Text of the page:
I was on a panel Wednesday night at the NYU School of Law. (A very far cry from the guy who was accused of not being bright enough to learn a football defensive scheme.) The panelists were professors, lawyers, doctors, philosophers and former athletes. The topic of conversation was college athletics, and the question was: Who’s in charge?
The first topic, of course, was Penn State.
I spoke my piece and found it interesting how a few speakers framed their comments to continue painting a distorted picture of the Sandusky fiasco and its relationship to Penn State. But even more interesting was hearing a renowned university president and an ethics expert put the affair in a different light: that the Penn State scandal was not a unique situation, other than the big names associated with it. They referred to similar problems in the military and the Catholic Church.
It was also clear that incidents like the one at Penn State have awakened educators to the need to determine how these things happen and how they can be prevented.
Obviously, if the panel had come up with an answer last night, we’d all be in a good place today. It’s way too complicated for that. But I did come away with a new appreciation for the hypocrisy that is college athletics.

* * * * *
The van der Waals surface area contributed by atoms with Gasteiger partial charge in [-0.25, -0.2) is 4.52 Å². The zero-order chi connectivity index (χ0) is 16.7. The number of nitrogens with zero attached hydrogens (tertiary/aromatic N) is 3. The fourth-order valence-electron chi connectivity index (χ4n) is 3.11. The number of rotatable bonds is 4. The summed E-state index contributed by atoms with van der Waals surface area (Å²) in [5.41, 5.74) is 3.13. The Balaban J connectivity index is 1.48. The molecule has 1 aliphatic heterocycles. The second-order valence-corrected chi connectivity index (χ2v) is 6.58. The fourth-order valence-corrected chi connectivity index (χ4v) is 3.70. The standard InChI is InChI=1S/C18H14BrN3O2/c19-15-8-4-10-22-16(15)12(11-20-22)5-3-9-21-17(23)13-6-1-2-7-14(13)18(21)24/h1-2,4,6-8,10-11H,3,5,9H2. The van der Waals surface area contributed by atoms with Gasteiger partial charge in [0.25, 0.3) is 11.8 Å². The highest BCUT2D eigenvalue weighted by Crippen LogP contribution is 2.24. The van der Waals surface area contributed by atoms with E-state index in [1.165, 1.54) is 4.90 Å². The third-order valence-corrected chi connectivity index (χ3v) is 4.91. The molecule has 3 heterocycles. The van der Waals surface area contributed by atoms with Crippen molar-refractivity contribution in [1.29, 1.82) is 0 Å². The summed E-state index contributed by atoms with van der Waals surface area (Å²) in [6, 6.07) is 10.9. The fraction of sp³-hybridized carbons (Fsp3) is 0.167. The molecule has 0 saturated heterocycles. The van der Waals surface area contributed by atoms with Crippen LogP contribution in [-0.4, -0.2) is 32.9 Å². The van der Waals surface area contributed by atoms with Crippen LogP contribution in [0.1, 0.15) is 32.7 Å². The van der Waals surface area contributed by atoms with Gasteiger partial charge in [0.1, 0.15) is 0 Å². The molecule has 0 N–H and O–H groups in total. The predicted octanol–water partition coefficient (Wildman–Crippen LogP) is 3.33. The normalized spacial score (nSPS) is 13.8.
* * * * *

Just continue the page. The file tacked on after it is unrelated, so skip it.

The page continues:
Some food for thought:
Why do we have curricula that prepare kids to be scientists, doctors, lawyers, mechanics and chefs, but no education aimed specifically at athletes?
Why do we make sports “extracurricular”? By placing athletics outside the realm of normal school and university education, we continue to separate them from everything else. Then we complain when their separate oversight structure doesn’t do its job.
Every kid won’t be mentally gifted enough to do brain surgery, just as every kid won’t be physically gifted enough to shoot a basketball. So why has our society chosen to separate the two?
Wouldn’t it make sense to create curricula that educate our youth about athletics the same way we train and educate them in math, science, language and social studies?
Maybe that would help kids make more informed and realistic decisions about what to pursue in life. Instead of turning on the television to watch their heroes, or playing video games that picture them, or looking them up on the Internet, youngsters could learn about . Michael Jordan, Magic Johnson and Warrick Dunn, a few of the men who have been successful in--and out--of sports.
What’s wrong with helping kids understand the successes and failures of athletes? Sounds like education to me. It also might help take sports off the pedestal that so many have placed it on. If sports are treated as commonplace, there’s a chance we will someday reach a point where we still enjoy them but keep them in proper perspective.
Please leave your comments here and chat with me on twitter @lavararrington